Over the decades, the Philadelphia Museum of Art (PMA) has presented music and dance events in the East entrance’s Great Stair Hall as well as in its other spaces. In 2022, the PMA used the new cantilevered Gehry staircase for dance and music. It replaces the small auditorium where I once saw performances of Trisha Brown’s company and others dance. Inaugurating the new space, Philadanco danced memorable pastiches of Merce Cunningham’s early works, and former Cunningham Dance Company member, Melissa Toogood soloed down the staircase to choreography by Pam Tanowitz.
Reminiscent of Duchamp’s Nude Descending a Staircase, Toogood also reminded me of Augustus Saint-Gaudens’ golden Diana. She stands guard with her bow drawn over the massive East entrance staircase. I’ve seen it all my lifetime and still delight to hear audible gasps from first time visitors when their uplifted eyes encounter her. You could dream of her dancing down the Great Stair one night.
The hugely successful “Matisse in the 1930s” exhibit over the last months featured many of Matisse’s nudes and reclining women en déshabillé in their boudoirs. PMA curator Matthew Affron, asked choreographer Kyle Marshall to make a new dance that responds to the exhibit and handed over the Great Stair Hall to him.
Marshall, who founded his company in 2014 while also performing with the Trisha Brown Dance Company, accepted the commission for the new dance work to “provoke an engaging dialogue between artistic forms.” Titled “Ruin,” it premiered there on Jan. 20, the exhibit’s penultimate weekend. He met the daunting challenge well, following Matisse’s cue. He and his collaborators created their own costumes, props, hairstyles and movement, channeling Matisse’s dancing murals into enigmatic and ritualistic moves. Born in the Philadelphia area, Marshall is known here from his company’s (Kyle Marshall Choreography (KMC), which appeared at the 2021 FringeArts festival with “Stellar/Rise.” His choreography draws on the energies of club music and praise break traditions of the Black church for his choreography.
He characterizes his work as a reflection, “on the echoes of history, the dynamic cycles of human civilization and the syncopation of our modern life through excavating body percussion and our physical relationship to sound, nature, and ritual.”
The five dancers wore visual director Edo Tastic’s ragged tunics, constructed by Meagan Woods, and hand-painted with red accents, a color favored by ancient civilizations, and, by Matisse. A backdrop of heavy draperies absorbed some of the live sound in the Great Stair Hall as did the packed audience sitting on cushions on the stairs.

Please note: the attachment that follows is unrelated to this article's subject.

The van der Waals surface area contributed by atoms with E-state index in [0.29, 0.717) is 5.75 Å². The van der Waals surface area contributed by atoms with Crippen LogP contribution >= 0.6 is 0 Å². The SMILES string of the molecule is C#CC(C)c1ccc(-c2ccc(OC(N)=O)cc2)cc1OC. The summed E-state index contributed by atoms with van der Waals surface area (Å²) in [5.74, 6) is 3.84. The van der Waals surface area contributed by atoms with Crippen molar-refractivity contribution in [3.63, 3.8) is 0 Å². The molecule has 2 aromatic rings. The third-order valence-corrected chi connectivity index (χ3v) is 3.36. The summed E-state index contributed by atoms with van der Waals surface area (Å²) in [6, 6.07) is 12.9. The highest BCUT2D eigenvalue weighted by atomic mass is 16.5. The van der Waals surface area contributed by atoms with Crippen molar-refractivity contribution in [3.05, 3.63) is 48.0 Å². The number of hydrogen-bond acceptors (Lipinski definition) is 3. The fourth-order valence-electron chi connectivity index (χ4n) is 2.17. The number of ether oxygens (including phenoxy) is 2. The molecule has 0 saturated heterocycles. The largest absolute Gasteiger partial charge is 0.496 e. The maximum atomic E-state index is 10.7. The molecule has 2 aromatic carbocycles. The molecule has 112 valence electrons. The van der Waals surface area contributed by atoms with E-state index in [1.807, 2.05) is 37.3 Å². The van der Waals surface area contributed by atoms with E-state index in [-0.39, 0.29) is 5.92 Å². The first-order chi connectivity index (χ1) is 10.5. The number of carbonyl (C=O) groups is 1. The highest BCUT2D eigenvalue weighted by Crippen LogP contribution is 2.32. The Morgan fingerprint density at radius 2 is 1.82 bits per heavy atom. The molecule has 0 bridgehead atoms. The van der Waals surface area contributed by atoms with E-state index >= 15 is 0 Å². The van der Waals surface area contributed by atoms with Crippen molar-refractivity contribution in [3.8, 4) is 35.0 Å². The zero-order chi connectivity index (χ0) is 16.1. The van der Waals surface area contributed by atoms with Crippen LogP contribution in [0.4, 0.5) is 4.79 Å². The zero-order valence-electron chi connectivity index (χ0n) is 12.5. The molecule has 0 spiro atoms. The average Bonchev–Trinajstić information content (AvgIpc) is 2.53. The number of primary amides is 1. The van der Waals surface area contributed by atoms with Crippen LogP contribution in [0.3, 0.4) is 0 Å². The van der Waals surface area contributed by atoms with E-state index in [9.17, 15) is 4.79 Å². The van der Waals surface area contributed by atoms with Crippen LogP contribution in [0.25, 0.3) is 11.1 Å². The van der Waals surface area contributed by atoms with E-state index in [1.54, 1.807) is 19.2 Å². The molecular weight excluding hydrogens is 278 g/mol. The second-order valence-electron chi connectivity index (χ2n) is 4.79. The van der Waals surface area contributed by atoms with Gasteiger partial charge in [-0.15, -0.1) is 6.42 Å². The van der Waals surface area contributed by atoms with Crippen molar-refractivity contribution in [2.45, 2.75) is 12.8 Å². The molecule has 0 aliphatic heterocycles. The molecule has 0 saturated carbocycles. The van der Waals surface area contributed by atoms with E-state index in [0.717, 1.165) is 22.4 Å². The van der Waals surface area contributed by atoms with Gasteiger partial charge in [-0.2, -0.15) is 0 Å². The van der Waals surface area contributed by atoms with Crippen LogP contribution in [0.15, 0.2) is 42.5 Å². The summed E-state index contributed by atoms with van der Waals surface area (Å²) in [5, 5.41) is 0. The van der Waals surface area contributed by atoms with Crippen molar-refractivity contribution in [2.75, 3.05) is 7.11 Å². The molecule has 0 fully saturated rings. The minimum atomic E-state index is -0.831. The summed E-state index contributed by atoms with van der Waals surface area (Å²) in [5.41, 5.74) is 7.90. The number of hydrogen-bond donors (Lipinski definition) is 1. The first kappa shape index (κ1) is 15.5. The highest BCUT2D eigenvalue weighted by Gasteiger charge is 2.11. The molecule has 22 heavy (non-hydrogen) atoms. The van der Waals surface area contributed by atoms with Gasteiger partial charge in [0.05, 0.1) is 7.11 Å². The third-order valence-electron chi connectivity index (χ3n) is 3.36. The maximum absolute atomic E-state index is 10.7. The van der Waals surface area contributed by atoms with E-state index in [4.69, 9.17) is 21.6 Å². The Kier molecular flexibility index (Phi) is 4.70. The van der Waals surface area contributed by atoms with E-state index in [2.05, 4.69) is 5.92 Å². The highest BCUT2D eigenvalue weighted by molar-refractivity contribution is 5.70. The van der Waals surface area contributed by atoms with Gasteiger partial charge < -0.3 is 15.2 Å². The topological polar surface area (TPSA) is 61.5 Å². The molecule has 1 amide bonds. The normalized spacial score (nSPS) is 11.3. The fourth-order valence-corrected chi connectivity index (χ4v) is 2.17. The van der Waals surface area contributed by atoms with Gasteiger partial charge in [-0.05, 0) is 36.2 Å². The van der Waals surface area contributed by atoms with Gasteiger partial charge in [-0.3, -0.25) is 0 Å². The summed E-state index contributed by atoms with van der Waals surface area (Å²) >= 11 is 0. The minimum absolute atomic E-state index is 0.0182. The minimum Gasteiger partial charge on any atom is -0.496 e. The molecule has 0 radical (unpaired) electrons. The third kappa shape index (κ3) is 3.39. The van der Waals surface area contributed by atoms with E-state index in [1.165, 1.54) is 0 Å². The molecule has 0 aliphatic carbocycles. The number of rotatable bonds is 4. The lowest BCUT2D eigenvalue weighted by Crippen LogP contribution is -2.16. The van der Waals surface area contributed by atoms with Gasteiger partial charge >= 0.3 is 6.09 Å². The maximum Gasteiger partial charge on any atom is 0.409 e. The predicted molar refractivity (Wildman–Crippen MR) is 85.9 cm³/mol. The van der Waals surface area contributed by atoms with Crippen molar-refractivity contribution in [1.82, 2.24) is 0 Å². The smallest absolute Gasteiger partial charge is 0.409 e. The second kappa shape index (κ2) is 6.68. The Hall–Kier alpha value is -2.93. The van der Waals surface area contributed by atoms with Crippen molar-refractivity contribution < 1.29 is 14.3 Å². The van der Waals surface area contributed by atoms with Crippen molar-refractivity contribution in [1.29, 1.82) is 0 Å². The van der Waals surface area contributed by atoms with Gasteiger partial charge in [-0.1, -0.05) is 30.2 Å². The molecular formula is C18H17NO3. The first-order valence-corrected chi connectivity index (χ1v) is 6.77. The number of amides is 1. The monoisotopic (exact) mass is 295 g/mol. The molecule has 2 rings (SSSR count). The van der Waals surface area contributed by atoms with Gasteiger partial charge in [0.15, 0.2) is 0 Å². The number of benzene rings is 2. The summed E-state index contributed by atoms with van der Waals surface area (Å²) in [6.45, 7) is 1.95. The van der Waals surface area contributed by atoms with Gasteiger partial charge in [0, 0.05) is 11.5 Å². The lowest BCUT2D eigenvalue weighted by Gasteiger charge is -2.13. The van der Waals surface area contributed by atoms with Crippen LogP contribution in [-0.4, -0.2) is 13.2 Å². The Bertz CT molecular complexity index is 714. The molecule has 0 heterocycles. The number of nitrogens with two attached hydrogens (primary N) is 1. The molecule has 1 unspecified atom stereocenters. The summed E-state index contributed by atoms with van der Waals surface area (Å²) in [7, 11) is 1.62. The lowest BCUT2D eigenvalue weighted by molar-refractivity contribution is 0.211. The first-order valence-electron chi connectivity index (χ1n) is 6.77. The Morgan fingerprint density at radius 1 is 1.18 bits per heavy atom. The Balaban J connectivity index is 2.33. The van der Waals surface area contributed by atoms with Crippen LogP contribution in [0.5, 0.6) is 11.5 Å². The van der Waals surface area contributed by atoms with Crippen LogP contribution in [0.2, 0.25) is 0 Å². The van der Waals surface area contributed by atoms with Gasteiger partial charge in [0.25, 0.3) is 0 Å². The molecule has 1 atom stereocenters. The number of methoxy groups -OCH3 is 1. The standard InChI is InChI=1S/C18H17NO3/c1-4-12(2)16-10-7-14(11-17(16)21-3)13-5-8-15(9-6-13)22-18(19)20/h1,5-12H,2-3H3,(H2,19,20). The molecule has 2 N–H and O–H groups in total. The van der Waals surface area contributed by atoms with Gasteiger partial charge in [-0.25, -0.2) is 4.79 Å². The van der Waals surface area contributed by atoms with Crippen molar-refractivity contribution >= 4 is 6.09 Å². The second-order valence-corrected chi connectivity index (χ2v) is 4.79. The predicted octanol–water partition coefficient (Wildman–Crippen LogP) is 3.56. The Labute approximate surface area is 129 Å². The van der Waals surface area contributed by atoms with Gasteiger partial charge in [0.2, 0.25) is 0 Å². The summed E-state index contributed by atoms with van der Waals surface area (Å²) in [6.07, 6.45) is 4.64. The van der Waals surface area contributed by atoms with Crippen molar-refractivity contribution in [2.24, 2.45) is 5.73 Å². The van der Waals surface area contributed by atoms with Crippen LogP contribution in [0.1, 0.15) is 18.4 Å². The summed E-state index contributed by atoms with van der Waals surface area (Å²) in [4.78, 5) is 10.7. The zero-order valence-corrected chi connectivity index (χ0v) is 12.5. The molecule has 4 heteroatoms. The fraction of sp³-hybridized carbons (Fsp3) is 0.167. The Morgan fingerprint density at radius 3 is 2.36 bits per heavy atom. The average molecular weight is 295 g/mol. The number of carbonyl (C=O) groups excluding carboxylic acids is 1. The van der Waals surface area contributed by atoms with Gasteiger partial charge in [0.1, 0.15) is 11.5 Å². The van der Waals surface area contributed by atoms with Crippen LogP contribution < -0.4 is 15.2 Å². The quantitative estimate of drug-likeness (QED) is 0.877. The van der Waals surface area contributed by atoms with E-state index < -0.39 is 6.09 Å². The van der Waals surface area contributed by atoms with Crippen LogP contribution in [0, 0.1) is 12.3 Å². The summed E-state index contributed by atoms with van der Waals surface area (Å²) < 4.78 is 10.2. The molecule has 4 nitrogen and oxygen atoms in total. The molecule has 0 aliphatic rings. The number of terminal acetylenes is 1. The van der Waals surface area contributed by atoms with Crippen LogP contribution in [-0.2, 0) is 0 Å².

Sound collaborator, Cal Fish miked the dance floor and arranged copper wires that used the conductivity of the dancers’ bodies to trigger percussive sound samples. The dancers themselves created the kinesthetic sound sculptures which were then repeated and looped often sounding like water trickling or branches brushing a window. Fish, in costume as a performer, appeared onstage first to sound check the mikes and then stepped to the side to amplify the gently soaring score.
Handmade by Fish, the dancers carried objects that contained “Dynamic Listening Instruments” that included speakers and copper coils allowing them to manipulate latent sounds present in electromagnetic fields at the front of the stage. These buckets and fields shared sounds from recorded archives including crickets, voices, and drones.
One by one, the performers, Bree Breeden, Jose Lapaz-Rodriguez, Kyle Marshall, Nik Owens and Cayleen Del Rosario, entered the space each holding vessels that could carry water, an aquarian theme that runs through many Matisse paintings.
Marshall entered, swinging his vessel like a priest’s censer. He reaches into religious ritual with disciplined fervor, but I wished he had gone a bit over the top and put incense in it. We could have had yet another sensory experience in what has always seemed a sacred space to me. Breedon took the vessel, twirling it around her head. The five danced Africanist bent-knee stomping in a box step which each dancer entered with arms angled up until there is a silence and stillness. They took supine poses, lounging like Matisse’s women, or crawled on all fours. Marshall and Lapaz-Rodriguez knelt at opposite sides of the stage, like sentinels percussing their chests with open palms. As the sound thundered, so did the movement quicken, with fingers snapping and hands clapping. Some danced trancelike as they formed a circle, then fanned out into spread legged squats. (If you’ve seen Matisse’s dance murals at the Barnes Museum, you get the picture.) They connected with each other and the audience with smiles as the soundscape built to a sonic cloudburst inside, while one was actually occurring outside.
The PMA’s program notes cite “the concluding coup de théâtre of “Matisse in the 1930s” was Léonide Massine’s 1939 ballet “Rouge et Noir” for which Matisse designed costumes and scenery for the Ballet Russes. Affron tied it all together with its own viewing gallery near the end of the exhibit. It drew viewers in as they entered. Moreover, his sister, Beatrice Jona Affron—music director and conductor of Philadelphia Ballet—slowed the film down to a natural rhythm so it fit to a recording of Dmitry Shostakovich’s First Symphony by the Philadelphia Orchestra conducted by Eugene Ormandy.
It was a marvel to see before or after KMC’s performance. Tastic scored a second coup de théâtre with the tunics, makeup and cornrowed hairstyles that popped all over the dancers’ skulls with tight little buns, throwing the white ball-fringed turbans of the Ballet Russes dancers into negative relief. Marshall and his collaborators gave us a sensational nouveau take on Matisse, his reds, and his dark silhouetted dancers.